B.P.R.D. Hell on Earth (vol. 12): Metamorphosis: Two stories featuring B.P.R.D. member Johann Krauss

B.P.R.D. Hell on Earth (vol. 12): Metamorphosis by Mike Mignola (writer), John Arcudi (writer), Peter Snejbjerg (art), Julian Totino Tedesco (art), Dave Stewart (colors), Clem Robins (letters). 

This volume consists of two stories. In the first, “Nowhere, Nothing, Never,” Johann has a crisis of sorts, and his team at the B.P.R.D. is turning on him, finding him responsible for mistakes that they feel should not have been made. He talks with Liz to figure out how she lives with the fact that she has killed a lot of people, but the conversation doesn’t go as well as it could. Thus, Johann makes an important decision and acts alone, releasing himself into the night air, giving himself a chance for death as far as we know at the end of issue number one in this story arc. But there’s more to the story than we first get. Kate forces a member of Johann’s team to give a report on what happened on the mission, and Joha... Read More

The Extraordinaries: Superheroes and extraordinary friendships

The Extraordinaries by TJ Klume

TJ Klune’s 2020 novel The Extraordinaries is only the second-best YA/superhero/coming of age/Spiderman movie parody/neurodivergent/ queer rom-com I’ve read this year. I’ll explain at the end of the review why it only came in second.

Nicholas Bell is sixteen, gay and out to his father, friends and school. Nick lives with ADHD. His mother was killed a few years ago, and he and his cop dad share a loving but uneasy relationship. Nick’s life is further complicated by his crush on one of the two of Nova City’s superpowered, or Extraordinary, people—Shadow Star. Nick writes voluminous fanfic about Shadow Star and obsesses over him daily. It’s easy to obsess over Star and his nemesis, PyroStorm, because the two Extraordinaries seem to clash more and more frequently, their battles are becoming dangero... Read More

Night Shift Dragons: An entertaining finale

Night Shift Dragons by Rachel Aaron

Rachel Aaron’s DFZ (DETROIT FREE ZONE) series comes to a conclusion with the third novel, published in 2020, Night Shift Dragons. For this review, I’ll assume you’ve already read its predecessors, Minimum Wage Magic and Part-Time Gods. (There will be spoilers for those books in this review.)

The story begins right where Part-Time Gods left off. In that novel, we watched Opal suffering under the authoritarian maneuvers of her father, the powerful Dragon of Korea. He put a bad-luck curse on Opal to try to force her to leave the DFZ and return to No... Read More

The Greatest Invention: A History of the World in Nine Mysterious Scripts

The Greatest Invention: A History of the World in Nine Mysterious Scripts by Sylvia Ferrara, translated by Todd Portnowitz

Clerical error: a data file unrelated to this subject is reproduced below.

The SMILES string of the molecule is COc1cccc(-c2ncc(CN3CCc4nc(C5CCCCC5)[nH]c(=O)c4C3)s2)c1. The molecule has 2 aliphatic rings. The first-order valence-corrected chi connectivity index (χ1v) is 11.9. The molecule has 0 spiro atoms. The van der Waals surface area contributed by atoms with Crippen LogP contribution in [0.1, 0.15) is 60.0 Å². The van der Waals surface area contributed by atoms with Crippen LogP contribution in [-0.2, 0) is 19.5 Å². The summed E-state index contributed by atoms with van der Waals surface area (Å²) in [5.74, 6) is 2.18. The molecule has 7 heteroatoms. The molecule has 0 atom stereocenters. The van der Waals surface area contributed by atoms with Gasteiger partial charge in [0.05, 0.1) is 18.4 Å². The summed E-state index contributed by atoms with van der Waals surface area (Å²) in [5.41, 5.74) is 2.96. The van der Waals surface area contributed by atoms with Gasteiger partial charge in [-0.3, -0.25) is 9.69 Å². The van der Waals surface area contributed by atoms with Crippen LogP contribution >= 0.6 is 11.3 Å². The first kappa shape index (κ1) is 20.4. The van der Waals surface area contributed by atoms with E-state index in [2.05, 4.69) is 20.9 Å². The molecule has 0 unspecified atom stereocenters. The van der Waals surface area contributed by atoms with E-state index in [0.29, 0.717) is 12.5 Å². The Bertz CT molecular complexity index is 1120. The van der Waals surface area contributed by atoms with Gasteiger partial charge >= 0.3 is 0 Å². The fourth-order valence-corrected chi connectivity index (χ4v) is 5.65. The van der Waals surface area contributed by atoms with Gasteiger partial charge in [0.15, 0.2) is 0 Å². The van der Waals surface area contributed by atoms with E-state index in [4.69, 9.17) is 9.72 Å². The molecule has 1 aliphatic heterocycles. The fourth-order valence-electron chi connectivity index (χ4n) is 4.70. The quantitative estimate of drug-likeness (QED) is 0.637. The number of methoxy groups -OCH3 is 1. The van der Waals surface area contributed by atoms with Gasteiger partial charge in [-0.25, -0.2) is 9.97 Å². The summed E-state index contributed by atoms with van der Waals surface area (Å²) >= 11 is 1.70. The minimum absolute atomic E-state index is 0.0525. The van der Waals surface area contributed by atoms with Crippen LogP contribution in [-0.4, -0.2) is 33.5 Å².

Sylvia Ferrara is an Italian scholar/researcher/professor who has devoted much of her life, both in solo work and (more importantly and effectively to her) in collaboration, to learning how writing developed/develops and to deciphering a number of scripts that have stubbornly resisted translation. In The Greatest Invention she offers the fruits of that research in often fascinating, sometimes dizzying, sometimes frustrating, always exuberant fashion.

The dizzying part comes partly from the way Ferrara flies all over the place in space and time, hitting regions such as China, Crete, Easter Island, Egypt, Mesopotamia, the Indus Valley, Central and South America, and the United States, among others, all of them at various stages of mostly ancient but sometimes recent history. The fascina... Read More

The Extractionist: Enjoyable, left me wanting more

The Extractionist by Kimberly Unger

With The Extractionist, Kimberly Unger presents a pretty typical futuristic-internet-cybersetting-with-a-name background (in this case the cyberverse is called “the Swim”), but enhances the familiar setting with an original spin — a class of workers called Extractionists whose job it is to rescue people who get “stuck” in the Swim by reconnecting their Swim persona and their real-world body.

I loved the idea, and mostly loved its embodiment in Eliza McKay, the book’s protagonist, but felt the story could have been executed better.

McKay’s job is actually a fall-back position she takes on after she was banned from the high-level nanotech research she really wants to do (the reason for her being “burned” is gradually revealed).

Extracting is part engineering / tech know-how and part art, and McKay is good at both aspects, he... Read More

Spear: Go read it. Now.

Spear by Nicola Griffith

Nicola Griffith’s Spear glides effortlessly and confidently into the Arthurian cycle, while giving us a completely new character and an outsider’s perspective of Arthur, his court, Merlin, and the Holy Grail.

Published in 2022, this novella starts with the account of a young girl who lives in a cave in the woods with her mother. Their one item of value is a large cauldron in which the mother cooks their food and heats water. The girl roams the woods, learning the language of the animals, knowing how to read the plants and the seasons. She grows stronger. The girl has two names, depending on her mother’s mood. Sometimes she is a word for “gift.” Sometimes, when her mother is raving in nightmares, the girl’s name is “price.” Always, her mother is filled with fear that someone will come seeking... Read More